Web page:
Freelancers' Questions: Can EU freelancers still do work stints in London?

Freelancer’s Question: I’m a freelancer and I live in Italy. I’m starting to work with a company based in London and so I would need to go there on occasions as yet unspecified.

Freelancers' Questions: Can EU freelancers still do work stints in London?

But I will not live in London. I will continue to live near Rome -- I’ll just go to London on my Italian passport for some days; probably bunched up relatively close together rather than quarterly – although it could be quarterly too! Do I need a visa in light of the UK’s Brexit deal with the EU and, if I do, can I get the client in London to sort this out for me?

What will it cost me if I can’t? And will these occasional trips to London be taxing for me?

Expert’s Answer: The ending of the Brexit transition period on December 31st 2020 changed everything. The Free Movement of Persons, one of the four fundamental freedoms guaranteed within the EU, ended.

Unless you were resident in the UK before that date and have applied for ‘settled status’ or ‘pre-settled status,’ you will need a visa to work in the UK.

Your self-employed worker status is currently confined to just Italy

You are free to visit the UK on your Italian passport for up to 180 days for tourism or business purposes. But crucially, you would not be permitted to work. So, you can only do specific business or academic activities -- go to an industry conference, for example, or attend meeting.

You cannot do paid or unpaid work for a UK company, and you cannot work as a self-employed person – which you currently are in Italy.

In addition, I’m afraid you cannot now visit the UK with your Italian ID. You will need a passport valid for the duration of your stay.

Once in the UK...

Plus, you must report to a Border Officer (personnel of the UK Home Office’s Border Force) on arrival. You may be asked by the officer to prove that you have sufficient resources to maintain yourself through your UK visit. You might also be quizzed on your intentions in the UK and your ability to return home at the end of your stay.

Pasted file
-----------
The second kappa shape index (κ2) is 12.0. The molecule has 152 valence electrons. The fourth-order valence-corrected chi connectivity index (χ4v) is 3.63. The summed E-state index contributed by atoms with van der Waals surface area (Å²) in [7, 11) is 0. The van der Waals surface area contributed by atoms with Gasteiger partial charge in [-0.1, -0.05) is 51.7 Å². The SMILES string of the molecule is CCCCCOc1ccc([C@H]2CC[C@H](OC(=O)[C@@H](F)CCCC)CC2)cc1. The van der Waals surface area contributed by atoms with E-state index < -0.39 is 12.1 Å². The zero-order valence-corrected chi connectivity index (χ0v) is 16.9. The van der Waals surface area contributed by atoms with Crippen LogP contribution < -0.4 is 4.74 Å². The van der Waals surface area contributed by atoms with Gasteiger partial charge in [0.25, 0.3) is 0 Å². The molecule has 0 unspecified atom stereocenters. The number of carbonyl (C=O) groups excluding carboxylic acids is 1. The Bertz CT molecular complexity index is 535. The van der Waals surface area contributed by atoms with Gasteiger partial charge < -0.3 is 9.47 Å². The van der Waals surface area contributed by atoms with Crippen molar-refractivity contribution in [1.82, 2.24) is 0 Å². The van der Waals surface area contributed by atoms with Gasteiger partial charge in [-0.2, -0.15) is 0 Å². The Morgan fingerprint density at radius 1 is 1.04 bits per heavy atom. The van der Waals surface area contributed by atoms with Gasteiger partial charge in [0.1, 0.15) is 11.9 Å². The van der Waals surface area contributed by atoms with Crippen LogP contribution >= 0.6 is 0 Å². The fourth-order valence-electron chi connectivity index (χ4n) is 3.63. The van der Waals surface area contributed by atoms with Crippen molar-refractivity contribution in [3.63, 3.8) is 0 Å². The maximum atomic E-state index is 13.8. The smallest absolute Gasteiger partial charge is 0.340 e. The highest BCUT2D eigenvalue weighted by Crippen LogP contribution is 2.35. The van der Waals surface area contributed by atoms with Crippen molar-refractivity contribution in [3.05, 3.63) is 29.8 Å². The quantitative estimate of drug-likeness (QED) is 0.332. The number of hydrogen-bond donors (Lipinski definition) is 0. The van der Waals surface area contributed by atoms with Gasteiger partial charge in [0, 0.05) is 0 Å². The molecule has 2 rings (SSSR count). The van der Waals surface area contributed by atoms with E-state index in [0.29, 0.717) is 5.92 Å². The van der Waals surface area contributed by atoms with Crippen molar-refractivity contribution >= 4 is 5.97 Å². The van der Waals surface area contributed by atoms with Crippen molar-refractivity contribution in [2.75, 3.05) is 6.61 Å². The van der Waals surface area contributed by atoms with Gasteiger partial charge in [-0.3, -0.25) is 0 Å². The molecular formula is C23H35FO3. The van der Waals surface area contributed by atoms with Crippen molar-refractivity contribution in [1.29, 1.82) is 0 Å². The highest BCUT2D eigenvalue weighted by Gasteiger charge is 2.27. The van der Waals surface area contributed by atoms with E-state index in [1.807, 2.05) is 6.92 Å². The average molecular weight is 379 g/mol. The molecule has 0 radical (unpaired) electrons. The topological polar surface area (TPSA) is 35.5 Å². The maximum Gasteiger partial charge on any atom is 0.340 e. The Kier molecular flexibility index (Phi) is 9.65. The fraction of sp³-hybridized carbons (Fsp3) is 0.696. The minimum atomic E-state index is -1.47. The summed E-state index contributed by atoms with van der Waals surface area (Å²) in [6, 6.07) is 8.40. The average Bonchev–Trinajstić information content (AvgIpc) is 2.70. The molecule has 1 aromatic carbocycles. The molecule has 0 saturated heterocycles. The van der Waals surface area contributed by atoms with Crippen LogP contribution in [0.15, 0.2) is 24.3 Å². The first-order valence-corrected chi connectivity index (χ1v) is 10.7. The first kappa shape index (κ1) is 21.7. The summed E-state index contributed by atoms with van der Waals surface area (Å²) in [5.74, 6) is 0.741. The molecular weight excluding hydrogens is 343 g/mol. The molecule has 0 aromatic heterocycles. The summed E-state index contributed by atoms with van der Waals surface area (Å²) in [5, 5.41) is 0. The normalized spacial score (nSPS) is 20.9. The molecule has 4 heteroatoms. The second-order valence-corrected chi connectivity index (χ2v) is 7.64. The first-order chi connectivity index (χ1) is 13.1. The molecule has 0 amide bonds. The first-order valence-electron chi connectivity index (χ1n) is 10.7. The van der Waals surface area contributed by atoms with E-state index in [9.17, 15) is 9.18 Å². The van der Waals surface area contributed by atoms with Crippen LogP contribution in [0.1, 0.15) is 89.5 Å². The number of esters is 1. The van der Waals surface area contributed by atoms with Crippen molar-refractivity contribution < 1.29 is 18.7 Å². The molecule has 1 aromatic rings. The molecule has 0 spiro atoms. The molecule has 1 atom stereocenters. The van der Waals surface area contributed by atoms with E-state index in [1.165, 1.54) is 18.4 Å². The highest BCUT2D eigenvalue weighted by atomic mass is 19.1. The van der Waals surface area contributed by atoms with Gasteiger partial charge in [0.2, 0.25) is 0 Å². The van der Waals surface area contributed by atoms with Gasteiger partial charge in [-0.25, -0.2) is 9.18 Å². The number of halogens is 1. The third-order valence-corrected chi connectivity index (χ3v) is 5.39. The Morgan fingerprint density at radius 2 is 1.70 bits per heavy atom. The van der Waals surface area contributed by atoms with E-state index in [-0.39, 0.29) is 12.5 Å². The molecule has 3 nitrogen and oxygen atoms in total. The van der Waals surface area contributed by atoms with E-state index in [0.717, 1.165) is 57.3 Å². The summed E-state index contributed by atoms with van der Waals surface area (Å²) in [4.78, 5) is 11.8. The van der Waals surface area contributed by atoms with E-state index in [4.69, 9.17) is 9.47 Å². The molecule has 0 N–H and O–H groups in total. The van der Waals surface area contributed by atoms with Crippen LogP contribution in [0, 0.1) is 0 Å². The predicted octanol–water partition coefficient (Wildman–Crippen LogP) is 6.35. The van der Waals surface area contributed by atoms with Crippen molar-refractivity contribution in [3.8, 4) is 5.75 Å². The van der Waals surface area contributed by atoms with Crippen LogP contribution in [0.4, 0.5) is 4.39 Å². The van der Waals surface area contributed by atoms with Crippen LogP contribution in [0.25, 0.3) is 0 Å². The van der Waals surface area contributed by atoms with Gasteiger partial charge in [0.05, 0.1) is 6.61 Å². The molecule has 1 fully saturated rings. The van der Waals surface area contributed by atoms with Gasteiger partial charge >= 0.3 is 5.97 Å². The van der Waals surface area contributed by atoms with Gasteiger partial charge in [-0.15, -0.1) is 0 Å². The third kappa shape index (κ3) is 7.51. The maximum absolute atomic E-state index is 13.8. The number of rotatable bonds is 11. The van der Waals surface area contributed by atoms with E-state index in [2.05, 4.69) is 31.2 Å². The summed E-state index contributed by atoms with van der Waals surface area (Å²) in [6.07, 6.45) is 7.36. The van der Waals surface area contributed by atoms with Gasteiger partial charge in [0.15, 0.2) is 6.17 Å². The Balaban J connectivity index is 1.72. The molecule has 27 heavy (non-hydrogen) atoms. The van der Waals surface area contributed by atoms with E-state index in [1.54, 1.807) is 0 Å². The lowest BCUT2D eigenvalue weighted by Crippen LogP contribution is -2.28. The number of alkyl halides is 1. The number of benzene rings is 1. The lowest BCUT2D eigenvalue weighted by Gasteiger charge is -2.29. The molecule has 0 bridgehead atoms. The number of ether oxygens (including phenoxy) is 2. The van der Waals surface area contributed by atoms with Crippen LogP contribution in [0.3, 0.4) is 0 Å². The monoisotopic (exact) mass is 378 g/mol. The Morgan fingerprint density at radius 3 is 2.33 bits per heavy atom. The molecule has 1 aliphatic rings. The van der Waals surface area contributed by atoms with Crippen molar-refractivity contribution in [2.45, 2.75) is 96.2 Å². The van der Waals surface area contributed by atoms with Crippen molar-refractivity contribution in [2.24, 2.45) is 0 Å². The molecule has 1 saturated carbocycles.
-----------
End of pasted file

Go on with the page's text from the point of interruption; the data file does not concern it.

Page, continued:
If this sounds restrictive, it does indeed represent a fundamental change from the transition period when the UK had formally left the EU but abided by the EU’s rules.

So yes – in answer to your question, if you plan to work in the UK in the scenario you outline, then you must apply for a work visa.

Geting your client to help? Certainly it's possible

Positively though, if your client is registered with the Home Office, the client could sponsor a work visa for you under the new ‘points-based system’ that replaces the previous Tier 2 visa.

Just so you are aware, if you wanted to start a new business in the UK, then the old Tier 1 Entrepreneur visa has been replaced by the new Innovator Visa and Start-up Visa.

In both cases, you need to demonstrate that what you are doing is a new technology or innovative and will benefit the UK market. There are other stringent conditions you must satisfy too. 

No quick fix

Unfortunately though, neither of these routes seems to cover the scenario you describe since the first case is subject to a minimum salary, and yours is a freelancer relationship with your client.

Hypothetically-speaking from a tax standpoint, you would fall into the UK tax net in either case, as an employee will be subject to the deduction of UK PAYE (income tax) and National Insurance Contributions (social security charges). The UK tax authority, HMRC, requires all self-employed persons to file self-assessment returns of income.

From what you say, it may be that you must continue to work remotely from Italy and make only occasional visits to the UK for meetings and training but not to perform work. You are welcome to come for stays of up to 180 days for pleasure, but work is now an entirely different matter.

The expert was Kevin Austin, chief executive of overseas tax specialists Access Financial.


21st January 2021

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